You are quite simply misinformed. You can 'kill' civilians under the 'rules of war'in force for WW2. There were rules and the strategic bombing may have been a crime against humanity but it was not ever a 'war crime'. The killing of civilians in Camps however, was a crime.
I hope that helps you see the German mass-murder in its proper context.

Musketballs21 Apr 2019 12:54 p.m. PST

I'm going to note that Donitz was actively defended for his use of Unrestricted Submarine Warfare by US Admirals Lockwood and Nimitz.
Because Lockwood and Nimitz had also declared unrestricted submarine warfare on the Japanese, and said in open court that if the Court was going to make unrestricted submarine warfare a war crime Lockwood and Nimitz needed to be tried as well!


Neither Nimitz or Lockwood testified at Nuremberg. They did, however, complete questionnaires submitted to them by Doenitz's defence lawyer. The Royal Navy also confirmed having carried out unrestricted submarine warfare in the Baltic.

Interestingly, the Court did actually rule that Doenitz had technically committed a war crime by waging unrestricted submarine warfare, but declined to sentence him for it. Their reasoning was that advances in technology notably aircraft had made the existing treaty rules obsolete, no-one was following them and it was unrealistic to expect anyone would (unless they wanted to lose all their submarines very quickly).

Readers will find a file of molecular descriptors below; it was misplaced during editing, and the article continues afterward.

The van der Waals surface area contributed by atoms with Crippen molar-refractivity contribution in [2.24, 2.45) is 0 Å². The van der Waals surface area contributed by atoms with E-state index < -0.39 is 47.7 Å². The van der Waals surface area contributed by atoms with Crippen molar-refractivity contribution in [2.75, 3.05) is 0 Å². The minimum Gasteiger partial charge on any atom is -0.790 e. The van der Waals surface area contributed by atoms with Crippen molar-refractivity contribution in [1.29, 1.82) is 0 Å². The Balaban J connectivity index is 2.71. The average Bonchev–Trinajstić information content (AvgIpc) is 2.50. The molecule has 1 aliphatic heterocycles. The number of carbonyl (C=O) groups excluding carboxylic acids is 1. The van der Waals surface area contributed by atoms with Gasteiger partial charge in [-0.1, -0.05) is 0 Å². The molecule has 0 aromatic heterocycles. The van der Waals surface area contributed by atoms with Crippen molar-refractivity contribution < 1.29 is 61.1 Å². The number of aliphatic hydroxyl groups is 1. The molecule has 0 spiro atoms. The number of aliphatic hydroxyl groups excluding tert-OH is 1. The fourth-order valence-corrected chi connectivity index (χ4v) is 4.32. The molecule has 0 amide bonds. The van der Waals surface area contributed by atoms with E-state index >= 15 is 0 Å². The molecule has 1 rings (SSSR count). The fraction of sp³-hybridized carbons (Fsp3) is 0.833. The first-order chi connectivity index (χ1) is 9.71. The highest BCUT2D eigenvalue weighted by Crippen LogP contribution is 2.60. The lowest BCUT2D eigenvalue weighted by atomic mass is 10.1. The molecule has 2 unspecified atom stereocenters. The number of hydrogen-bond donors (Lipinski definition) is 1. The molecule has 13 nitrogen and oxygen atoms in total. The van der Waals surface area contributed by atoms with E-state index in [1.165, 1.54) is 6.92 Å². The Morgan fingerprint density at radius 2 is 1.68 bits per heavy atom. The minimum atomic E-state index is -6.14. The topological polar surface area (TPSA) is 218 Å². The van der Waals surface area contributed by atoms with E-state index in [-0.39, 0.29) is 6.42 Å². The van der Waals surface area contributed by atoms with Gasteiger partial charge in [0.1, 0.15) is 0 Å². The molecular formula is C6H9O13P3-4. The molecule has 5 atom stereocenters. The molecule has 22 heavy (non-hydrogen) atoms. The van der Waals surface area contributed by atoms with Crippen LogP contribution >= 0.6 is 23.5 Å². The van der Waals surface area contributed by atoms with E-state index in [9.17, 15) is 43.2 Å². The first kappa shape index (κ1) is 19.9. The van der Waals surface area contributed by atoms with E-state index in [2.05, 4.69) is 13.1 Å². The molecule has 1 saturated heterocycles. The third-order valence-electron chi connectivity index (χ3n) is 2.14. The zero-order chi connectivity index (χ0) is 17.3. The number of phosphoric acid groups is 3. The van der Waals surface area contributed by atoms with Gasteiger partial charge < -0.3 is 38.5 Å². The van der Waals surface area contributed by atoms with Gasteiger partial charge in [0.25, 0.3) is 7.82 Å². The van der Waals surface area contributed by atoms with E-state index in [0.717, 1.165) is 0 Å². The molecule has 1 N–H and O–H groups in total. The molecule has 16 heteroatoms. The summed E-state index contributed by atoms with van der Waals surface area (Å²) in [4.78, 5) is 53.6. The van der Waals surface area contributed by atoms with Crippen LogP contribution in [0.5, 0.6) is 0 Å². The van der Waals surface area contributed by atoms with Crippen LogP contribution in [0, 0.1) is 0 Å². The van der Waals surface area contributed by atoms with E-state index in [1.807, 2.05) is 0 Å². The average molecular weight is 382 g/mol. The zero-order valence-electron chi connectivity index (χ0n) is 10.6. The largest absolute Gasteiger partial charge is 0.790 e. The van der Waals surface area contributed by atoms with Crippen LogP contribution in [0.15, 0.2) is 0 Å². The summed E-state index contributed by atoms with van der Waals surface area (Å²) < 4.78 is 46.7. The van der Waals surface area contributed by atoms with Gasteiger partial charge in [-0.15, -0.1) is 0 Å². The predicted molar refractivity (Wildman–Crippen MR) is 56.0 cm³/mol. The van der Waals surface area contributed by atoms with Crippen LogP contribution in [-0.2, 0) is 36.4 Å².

Before we get too dewy-eyed about Doenitz, it's worth remembering that he was ultimately sentenced to 10 years for stuff that Lockwood and Nimitz *didn't* do such as secretly ordering the sinking of neutral shipping outside declared blockade zones, re-issuing the 'Commando Order' after becoming C-in-C of the navy, and being ultimately responsible for naval dockyards at a time when thousands of slave labourers were worked to death in them.

He was no 'Mr Clean'.

Musketballs21 Apr 2019 1:10 p.m. PST

There were rules and the strategic bombing may have been a crime against humanity but it was not ever a 'war crime'


Aerial bombardment of an undefended city was a war crime, under rules that originally envisaged stuff being chucked out of balloons. The problem was how you defined 'undefended' by the 1930's or 40's. The official British stance was that there were no undefended cities in the UK because the national air defence system covered the whole country. Bombing Coventry was therefore beastly Hun behaviour, but not a crime and no attempt was made to prosecute it as one.

Jcfrog Supporting Member of TMP22 Apr 2019 9:16 a.m. PST

I have a paper on this on my site, strangely refused by some US mag ;) about the fight for ideals and the shaken morality…
And as a wargamer the suspicion that it was not even the best thing to do; bombing cities.